Alcohol Poisoning Symptoms Vs Drunk

Estimated reading time: 32 minute(s)

According to health authorities, a rising number of people are experiencing alcohol-induced complications, including poisoning and death. Some statistics even suggest that up to six people die due to overconsumption of alcohol every day, alarming experts to take action to contain the situation. These negative consequences may make a person wonder how to differentiate simple drunkenness from the full-blown symptoms of alcohol poisoning. While both conditions are quite similar with matching symptoms, alcohol poisoning represents a set of highly exaggerated symptoms that may sometimes become severe enough to take a life.

If you or someone you know regularly engages in alcohol use, learning to differentiate alcohol poisoning symptoms vs drunk symptoms is essential.

What Are Alcohol Poisoning Symptoms vs Being Drunk?

People who have been heavily intoxicated may not be a good judge of how poorly they are doing. If they believe that they need help, others must take them seriously. However, if they insist that they are doing fine while exhibiting the symptoms of alcohol poisoning, it is advised to overrule their symptoms if necessary. Someone who appears to be drunk may need to be under constant observation to ensure that they do not consume any more alcohol.

Wondering how to tell if someone is drunk? Following are the physical signs of being drunk a person may exhibit after drinking too much alcohol:

  • Loss of balance
  • Talking loudly
  • Slurred speech
  • Bloodshot eyes
  • Difficulty walking 
  • Trouble focusing on a conversation or activity
  • Slow reaction time
  • Dehydration
  • Sleepiness
  • Inability to tell that they have reached a serious point of inebriation

On the other hand, someone who has reached the point of alcohol poisoning may exhibit the following symptoms in addition to the ones mentioned above:

  • Repeatedly vomiting
  • Chills
  • Losing consciousness
  • Sweating 
  • Loss of bladder or bowel control 
  • Seizures
  • Skin becomes bluish, particularly their lips or fingernails
  • Change in heart rate
  • Low body temperate
  • Shallow breathing
  • Extremely confused

In general, the symptoms of alcohol poisoning directly correspond to the amount of alcohol a person has in their blood, also known as blood alcohol concentration (BAC). According to BAC, the following levels of alcohol side effects have been identified:

Mild impairment (0.0 – 0.05% BAC)

At this level, most individuals experience mild impairments in balance, attention, memory, and speech. Some may even feel sleepy or relaxed.

Increased impairment (0.06 – 0.15%)

At this level, a person may become increasingly intoxicated, exhibiting problems with balance, coordination, and speech. Their driving skills may also take a hit.

Severe impairment (0.16 – 0.30%)

Driving can become extremely dangerous at this point as people start experiencing more severe symptoms, including vomiting, blackouts, and loss of consciousness.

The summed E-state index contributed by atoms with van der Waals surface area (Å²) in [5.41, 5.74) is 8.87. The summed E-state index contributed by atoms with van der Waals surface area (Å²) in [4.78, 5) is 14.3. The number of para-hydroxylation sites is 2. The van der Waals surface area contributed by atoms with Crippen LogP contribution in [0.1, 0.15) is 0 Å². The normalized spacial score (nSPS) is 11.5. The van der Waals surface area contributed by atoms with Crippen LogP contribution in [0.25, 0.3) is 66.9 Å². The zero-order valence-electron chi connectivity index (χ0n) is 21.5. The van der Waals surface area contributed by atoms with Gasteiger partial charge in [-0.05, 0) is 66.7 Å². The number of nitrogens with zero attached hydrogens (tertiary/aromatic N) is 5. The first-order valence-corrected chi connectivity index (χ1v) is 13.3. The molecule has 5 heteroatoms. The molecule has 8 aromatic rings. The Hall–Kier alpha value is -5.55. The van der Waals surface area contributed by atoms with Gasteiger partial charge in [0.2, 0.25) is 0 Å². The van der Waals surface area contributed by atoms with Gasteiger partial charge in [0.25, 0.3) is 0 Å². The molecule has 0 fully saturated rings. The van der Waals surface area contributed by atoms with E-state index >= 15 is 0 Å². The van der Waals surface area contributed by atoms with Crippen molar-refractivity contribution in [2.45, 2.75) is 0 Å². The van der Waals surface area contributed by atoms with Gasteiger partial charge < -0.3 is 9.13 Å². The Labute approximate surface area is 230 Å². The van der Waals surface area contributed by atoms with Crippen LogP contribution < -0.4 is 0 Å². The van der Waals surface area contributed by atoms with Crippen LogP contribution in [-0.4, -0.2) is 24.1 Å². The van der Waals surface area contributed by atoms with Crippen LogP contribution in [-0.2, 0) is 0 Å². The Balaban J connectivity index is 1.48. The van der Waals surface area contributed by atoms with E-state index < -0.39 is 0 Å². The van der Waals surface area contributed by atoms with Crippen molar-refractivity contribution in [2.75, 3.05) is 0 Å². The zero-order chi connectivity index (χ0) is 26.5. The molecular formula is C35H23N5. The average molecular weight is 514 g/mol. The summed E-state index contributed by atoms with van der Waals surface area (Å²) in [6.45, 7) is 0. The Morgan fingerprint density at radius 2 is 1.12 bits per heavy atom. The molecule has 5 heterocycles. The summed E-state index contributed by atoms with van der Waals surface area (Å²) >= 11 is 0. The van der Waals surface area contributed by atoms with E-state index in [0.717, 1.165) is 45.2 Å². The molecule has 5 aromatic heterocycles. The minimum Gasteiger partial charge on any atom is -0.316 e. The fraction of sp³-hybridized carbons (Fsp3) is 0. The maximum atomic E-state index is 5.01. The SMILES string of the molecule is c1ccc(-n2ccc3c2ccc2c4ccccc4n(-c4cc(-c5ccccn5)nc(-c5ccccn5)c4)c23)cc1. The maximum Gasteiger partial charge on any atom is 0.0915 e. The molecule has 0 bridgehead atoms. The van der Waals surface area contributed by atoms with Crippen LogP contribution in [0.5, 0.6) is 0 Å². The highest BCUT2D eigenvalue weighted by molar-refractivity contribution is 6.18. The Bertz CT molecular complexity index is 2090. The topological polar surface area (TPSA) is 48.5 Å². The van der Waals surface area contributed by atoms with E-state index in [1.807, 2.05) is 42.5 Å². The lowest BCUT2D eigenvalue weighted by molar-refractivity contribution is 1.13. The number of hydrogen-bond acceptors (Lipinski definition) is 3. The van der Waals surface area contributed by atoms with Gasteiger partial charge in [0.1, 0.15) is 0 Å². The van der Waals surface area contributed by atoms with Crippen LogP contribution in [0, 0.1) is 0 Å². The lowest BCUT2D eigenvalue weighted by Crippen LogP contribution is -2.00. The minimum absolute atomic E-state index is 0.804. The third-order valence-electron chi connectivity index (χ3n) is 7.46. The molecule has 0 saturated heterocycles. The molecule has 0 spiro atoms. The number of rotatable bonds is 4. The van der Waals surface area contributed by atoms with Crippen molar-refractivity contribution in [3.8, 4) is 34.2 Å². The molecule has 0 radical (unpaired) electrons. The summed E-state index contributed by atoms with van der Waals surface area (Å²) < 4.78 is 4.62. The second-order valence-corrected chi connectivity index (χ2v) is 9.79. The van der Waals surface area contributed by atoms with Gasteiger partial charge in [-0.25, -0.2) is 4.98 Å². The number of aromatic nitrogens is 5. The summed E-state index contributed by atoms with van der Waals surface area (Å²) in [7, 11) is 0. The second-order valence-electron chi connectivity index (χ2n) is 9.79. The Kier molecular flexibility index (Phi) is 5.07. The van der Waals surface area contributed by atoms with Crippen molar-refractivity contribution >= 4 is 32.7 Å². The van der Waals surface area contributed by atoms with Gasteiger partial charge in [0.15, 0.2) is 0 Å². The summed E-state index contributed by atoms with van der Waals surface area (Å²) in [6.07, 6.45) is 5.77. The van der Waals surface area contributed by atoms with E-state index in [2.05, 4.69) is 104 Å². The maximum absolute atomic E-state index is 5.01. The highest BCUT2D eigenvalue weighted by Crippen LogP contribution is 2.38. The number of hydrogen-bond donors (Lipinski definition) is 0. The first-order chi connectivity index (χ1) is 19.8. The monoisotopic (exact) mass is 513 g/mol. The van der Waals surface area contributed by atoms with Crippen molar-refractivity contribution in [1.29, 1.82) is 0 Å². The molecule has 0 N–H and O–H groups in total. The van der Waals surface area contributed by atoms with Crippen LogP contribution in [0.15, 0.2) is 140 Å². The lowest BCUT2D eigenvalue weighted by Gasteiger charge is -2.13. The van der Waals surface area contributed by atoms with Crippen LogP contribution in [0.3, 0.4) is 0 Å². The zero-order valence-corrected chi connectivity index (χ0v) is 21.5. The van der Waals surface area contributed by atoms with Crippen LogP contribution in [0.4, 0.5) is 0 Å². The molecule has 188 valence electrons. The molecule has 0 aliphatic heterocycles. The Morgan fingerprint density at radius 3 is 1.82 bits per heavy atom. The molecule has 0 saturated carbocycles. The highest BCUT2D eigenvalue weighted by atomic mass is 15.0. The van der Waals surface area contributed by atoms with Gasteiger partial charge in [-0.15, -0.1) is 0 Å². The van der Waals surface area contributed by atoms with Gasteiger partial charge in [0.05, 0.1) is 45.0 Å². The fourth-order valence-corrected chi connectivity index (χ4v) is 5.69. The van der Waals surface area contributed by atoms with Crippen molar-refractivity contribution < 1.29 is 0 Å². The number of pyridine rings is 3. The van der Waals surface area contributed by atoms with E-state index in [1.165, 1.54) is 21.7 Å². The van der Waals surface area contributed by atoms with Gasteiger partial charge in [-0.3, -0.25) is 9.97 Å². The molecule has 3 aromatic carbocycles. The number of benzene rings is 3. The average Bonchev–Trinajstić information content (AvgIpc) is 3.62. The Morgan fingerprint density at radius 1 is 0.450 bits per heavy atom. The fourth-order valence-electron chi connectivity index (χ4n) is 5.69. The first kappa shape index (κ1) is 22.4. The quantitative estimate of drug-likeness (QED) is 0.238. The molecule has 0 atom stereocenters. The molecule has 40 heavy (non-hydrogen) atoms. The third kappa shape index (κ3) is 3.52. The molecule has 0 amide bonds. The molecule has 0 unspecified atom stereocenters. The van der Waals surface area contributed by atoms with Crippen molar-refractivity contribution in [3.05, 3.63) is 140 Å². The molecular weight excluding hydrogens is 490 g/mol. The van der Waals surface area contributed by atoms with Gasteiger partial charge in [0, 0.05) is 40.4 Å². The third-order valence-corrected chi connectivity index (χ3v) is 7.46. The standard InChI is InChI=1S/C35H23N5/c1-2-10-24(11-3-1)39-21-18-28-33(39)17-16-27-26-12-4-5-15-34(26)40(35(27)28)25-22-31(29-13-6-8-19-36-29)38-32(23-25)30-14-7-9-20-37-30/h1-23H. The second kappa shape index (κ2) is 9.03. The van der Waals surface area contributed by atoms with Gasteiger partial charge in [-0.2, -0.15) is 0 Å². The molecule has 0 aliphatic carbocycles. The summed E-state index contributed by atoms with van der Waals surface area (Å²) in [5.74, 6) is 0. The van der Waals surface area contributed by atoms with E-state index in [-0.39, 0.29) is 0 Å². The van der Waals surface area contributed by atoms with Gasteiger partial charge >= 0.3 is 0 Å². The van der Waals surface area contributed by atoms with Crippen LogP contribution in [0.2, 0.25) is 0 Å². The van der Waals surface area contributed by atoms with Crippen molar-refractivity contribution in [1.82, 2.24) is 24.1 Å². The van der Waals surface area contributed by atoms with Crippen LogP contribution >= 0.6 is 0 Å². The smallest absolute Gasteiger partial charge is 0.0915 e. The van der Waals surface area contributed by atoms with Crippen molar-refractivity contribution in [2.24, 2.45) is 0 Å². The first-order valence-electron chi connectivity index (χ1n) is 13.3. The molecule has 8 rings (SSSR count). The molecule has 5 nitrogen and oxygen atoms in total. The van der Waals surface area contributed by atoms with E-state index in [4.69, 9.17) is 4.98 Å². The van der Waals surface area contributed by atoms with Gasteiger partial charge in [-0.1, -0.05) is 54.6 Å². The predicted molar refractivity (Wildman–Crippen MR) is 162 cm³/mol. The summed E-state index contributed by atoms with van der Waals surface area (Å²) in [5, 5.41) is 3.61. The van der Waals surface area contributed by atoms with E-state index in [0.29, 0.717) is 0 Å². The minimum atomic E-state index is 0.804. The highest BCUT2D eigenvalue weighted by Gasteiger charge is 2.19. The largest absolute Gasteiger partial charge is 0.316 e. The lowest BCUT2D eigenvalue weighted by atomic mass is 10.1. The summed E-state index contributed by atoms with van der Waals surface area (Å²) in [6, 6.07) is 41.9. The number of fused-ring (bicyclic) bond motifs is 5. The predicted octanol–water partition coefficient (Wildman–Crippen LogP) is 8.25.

Life-threatening (0.31 – 0.45%)

At this level, life-threatening symptoms of alcohol poisoning may begin to appear, such as suppression of vital functions, loss of consciousness, and a high risk of mortality.

When any of these symptoms begin to appear, it is advised to seek immediate medical help to avoid permanent damage and potential complications.

Who is at Risk of Developing Alcohol Poisoning Symptoms?

It is common for anyone to feel intoxicated or get drunk after consuming a few drinks. However, some individuals are more likely to progress and experience alcohol poisoning. The following are the factors that may determine this risk:

Body Type and Weight

People with higher BMIs and greater body weights absorb alcohol more slowly than leaner ones. Hence, the latter seems to be at a heightened risk of experiencing alcohol poisoning.

Current Health Status

Having pre-existing medical issues can also put a person at an increased risk of experiencing alcohol poisoning.

Mixing Substances

Mixing alcohol with other substances with similar effects on the central nervous system can exacerbate the overall effects, making poisoning a possible outcome.

Alcohol Tolerance Level

People who have been drinking for a long time can tolerate higher levels of alcohol without feeling drunk. Such people are at a comparatively lesser risk of experiencing alcohol poisoning than periodic drinkers with lesser tolerance levels.

Drinking on an Empty Stomach

People who drink on an empty stomach are more likely to absorb alcohol at a faster rate, increasing the chances of intoxication and poisoning.

Consuming High Alcohol Proof Rate Liquors

These beverages have higher alcohol content which can raise the blood alcohol concentration more quickly than a drink with a lower alcoholic percentage.

Rate and Amount of Alcohol Consumption

Drinking a higher number of drinks more quickly can put down a person at a higher risk of alcohol poisoning

Getting Treatment for Alcohol Poisoning

A very delicate line exists between alcohol poisoning symptoms vs. drunk; once you cross this line, seeking medical help to save a life becomes crucial. Alcohol poisoning is extremely dangerous, and there is no way to reverse it. Calling emergency medical services and keeping the victim safe until help arrives is the first and the most critical step in managing alcohol poisoning. Once emergency help arrives, experts may take over and use the following treatments:

Intravenous Fluids

Once a patient reaches the hospital, a medical professional may administer intravenous fluids to manage the symptoms of dehydration caused by excessive alcohol consumption and the vomiting it has induced.


In some cases, a medical professional may administer oxygen through a mask to provide respiratory support, especially in people experiencing slowed or irregular breathing.

Blood Filtration

Hemodialysis is a process that uses an artificial machine to filter blood and remove extra alcohol along with its metabolites more quickly than the body naturally can.

Blood Pressure Medication

These medications can regulate blood pressure while regulating any dips.

Stomach Pumping

Experts may insert a tube into the stomach to remove any alcohol that remains inside and prevent it from getting absorbed into the bloodstream.